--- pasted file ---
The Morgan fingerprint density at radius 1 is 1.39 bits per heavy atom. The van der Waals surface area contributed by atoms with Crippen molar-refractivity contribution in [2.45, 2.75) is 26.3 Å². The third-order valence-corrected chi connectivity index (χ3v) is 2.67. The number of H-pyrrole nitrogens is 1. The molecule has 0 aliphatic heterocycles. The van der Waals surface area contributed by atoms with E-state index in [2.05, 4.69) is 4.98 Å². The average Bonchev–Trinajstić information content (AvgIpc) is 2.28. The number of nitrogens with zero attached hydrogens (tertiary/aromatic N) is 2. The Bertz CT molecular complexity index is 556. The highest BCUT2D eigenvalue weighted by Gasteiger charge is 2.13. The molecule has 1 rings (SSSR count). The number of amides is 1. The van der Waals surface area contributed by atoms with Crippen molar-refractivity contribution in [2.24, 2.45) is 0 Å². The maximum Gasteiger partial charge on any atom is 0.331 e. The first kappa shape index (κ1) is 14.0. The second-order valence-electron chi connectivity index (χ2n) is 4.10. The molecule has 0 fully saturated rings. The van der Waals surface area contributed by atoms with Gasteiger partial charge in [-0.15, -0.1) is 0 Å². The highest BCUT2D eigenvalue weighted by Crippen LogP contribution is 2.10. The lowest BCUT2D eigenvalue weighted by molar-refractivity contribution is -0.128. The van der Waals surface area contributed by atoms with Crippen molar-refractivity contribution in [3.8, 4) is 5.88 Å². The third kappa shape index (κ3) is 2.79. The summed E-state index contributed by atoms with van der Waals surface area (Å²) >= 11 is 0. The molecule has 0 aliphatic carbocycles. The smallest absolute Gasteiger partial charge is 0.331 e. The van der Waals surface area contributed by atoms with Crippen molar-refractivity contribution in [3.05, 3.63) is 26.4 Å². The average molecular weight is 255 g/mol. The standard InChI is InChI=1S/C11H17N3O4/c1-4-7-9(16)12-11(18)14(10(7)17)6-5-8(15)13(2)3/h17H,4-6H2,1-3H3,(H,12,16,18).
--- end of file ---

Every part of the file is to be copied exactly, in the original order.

The Morgan fingerprint density at radius 1 is 1.39 bits per heavy atom. The van der Waals surface area contributed by atoms with Crippen molar-refractivity contribution in [2.45, 2.75) is 26.3 Å². The third-order valence-corrected chi connectivity index (χ3v) is 2.67. The number of H-pyrrole nitrogens is 1. The molecule has 0 aliphatic heterocycles. The van der Waals surface area contributed by atoms with E-state index in [2.05, 4.69) is 4.98 Å². The average Bonchev–Trinajstić information content (AvgIpc) is 2.28. The number of nitrogens with zero attached hydrogens (tertiary/aromatic N) is 2. The Bertz CT molecular complexity index is 556. The highest BCUT2D eigenvalue weighted by Gasteiger charge is 2.13. The molecule has 1 rings (SSSR count). The number of amides is 1. The van der Waals surface area contributed by atoms with Crippen molar-refractivity contribution in [2.24, 2.45) is 0 Å². The maximum Gasteiger partial charge on any atom is 0.331 e. The first kappa shape index (κ1) is 14.0. The second-order valence-electron chi connectivity index (χ2n) is 4.10. The molecule has 0 fully saturated rings. The van der Waals surface area contributed by atoms with Gasteiger partial charge in [-0.15, -0.1) is 0 Å². The highest BCUT2D eigenvalue weighted by Crippen LogP contribution is 2.10. The lowest BCUT2D eigenvalue weighted by molar-refractivity contribution is -0.128. The van der Waals surface area contributed by atoms with Crippen molar-refractivity contribution in [3.8, 4) is 5.88 Å². The third kappa shape index (κ3) is 2.79. The summed E-state index contributed by atoms with van der Waals surface area (Å²) >= 11 is 0. The molecule has 0 aliphatic carbocycles. The smallest absolute Gasteiger partial charge is 0.331 e. The van der Waals surface area contributed by atoms with Crippen molar-refractivity contribution in [3.05, 3.63) is 26.4 Å². The average molecular weight is 255 g/mol. The standard InChI is InChI=1S/C11H17N3O4/c1-4-7-9(16)12-11(18)14(10(7)17)6-5-8(15)13(2)3/h17H,4-6H2,1-3H3,(H,12,16,18).